The prosecution filed an appeal to the Court of Military Commission Review (CMCR) seeking reinstatement of the dismissed charges, which prompted Nashiri’s defense team to file a petition with the D.C. Circuit Court of Appeals, asking that civilian court to disqualify two of the three CMCR panel members assigned to hear the appeal because their appointments violated the Commander-in-Chief and Appointments Clauses of the U.S. Constitution. After staying the CMCR proceedings, the D.C. Circuit heard oral argument on the petition, but has yet to rule.
On March 27, 2015, the prosecution filed another appeal to the CMCR, this time seeking review of Judge Spath’s order preventing the government from expanding its charges and specifications relating to the assault — again, allegedly planned by Nashiri — on the USS Cole in Aden Harbor by offering evidence of wanton disregard not only for the lives of the Cole’s sailors killed or wounded when the explosives-laden launch struck their vessel and those of its other crewmembers as well, but also for the lives of foreign nationals working to fuel and service the ship. Resolution of that appeal also must abide the D.C. Circuit’s decision on the accused’s petition to disqualify the two CMCR panelists.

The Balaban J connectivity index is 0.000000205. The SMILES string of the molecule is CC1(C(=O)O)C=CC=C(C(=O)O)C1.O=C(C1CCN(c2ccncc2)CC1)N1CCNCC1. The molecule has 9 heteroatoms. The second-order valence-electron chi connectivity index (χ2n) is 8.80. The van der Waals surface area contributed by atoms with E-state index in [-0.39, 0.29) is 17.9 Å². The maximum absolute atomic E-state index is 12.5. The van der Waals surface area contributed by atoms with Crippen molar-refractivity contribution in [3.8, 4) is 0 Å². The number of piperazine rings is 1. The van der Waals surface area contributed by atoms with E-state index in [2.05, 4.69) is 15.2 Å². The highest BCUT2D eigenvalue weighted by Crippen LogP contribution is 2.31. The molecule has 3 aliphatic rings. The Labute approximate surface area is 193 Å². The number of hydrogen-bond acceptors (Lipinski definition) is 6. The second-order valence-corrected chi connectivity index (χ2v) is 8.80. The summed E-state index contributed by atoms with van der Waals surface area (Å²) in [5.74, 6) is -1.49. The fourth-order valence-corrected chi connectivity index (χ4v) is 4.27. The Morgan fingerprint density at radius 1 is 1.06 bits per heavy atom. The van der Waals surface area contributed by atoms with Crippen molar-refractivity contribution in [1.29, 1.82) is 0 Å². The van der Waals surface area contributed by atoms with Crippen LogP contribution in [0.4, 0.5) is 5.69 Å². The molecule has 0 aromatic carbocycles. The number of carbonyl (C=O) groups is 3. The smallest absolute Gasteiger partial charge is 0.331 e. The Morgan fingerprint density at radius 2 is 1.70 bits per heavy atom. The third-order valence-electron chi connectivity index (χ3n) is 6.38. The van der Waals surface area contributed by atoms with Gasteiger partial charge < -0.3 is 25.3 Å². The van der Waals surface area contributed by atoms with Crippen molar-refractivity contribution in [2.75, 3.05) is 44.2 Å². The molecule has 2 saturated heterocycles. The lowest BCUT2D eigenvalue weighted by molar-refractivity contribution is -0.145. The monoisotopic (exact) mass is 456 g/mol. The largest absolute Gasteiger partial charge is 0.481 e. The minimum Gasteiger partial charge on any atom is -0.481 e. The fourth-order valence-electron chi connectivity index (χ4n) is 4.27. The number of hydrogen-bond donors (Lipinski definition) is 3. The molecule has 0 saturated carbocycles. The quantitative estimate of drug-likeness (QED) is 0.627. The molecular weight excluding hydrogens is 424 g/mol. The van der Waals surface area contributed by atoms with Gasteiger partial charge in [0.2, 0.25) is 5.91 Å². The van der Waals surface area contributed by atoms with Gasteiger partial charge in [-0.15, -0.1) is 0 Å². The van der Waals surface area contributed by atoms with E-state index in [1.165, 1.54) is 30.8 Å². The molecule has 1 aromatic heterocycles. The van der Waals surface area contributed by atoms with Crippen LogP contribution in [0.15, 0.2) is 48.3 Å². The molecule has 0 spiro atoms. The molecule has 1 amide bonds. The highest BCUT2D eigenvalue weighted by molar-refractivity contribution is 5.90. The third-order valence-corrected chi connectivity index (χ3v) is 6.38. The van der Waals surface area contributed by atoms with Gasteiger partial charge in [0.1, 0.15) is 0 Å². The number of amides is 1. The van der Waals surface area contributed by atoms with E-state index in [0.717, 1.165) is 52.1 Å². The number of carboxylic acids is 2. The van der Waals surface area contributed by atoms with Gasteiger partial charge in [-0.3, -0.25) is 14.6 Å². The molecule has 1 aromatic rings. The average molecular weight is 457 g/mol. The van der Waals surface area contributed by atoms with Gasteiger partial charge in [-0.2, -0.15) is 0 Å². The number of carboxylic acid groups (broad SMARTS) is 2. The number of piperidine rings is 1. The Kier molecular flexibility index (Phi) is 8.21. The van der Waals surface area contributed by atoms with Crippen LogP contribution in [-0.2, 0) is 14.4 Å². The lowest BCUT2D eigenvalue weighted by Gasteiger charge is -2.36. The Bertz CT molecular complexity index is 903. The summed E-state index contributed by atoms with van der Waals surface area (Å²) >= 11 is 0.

On April 10, 2015, Spath decided that, because the CMCR’s resolution of the two appeals “will shape how this case progresses and is tried,” he would conduct no further hearings until either of the appeals is resolved. No one can predict how long that stay will continue, especially since the CMCR can’t decide anything until the D.C. Circuit rules on whether the CMCR panel of judges assigned to hear the appeals has been constitutionally staffed.
As Air Force Colonel (Ret’d) Morris Davis, former Chief Prosecutor of the MCs recently pointed out, after the CA was forced to leave, his interim replacement was the seventh to serve in that role since 2003. Further, six military lawyers have served as Chief Prosecutor of the war courts. “Think about that for a moment. If a professional football team was on its seventh head coach and sixth quarterback in less than a dozen years, that team almost certainly would be a loser.”
The numbers confirm that verdict. All told, only eight detainees have been convicted by the MCs, and four of those convictions have been overturned, three fully and one in part. Compare that paltry record to the nearly 500 convictions rendered by civilian federal courts on terrorism-related charges.
Colonel Davis is right: “we need to … end this litany of failure” in the MCs.
 On May 8, 2015, the defense filed its Renewed Motion to Dismiss for Unlawful Influence. However, the basis for the renewed motion is unknowable, as the papers remain under security review, so they are not yet available.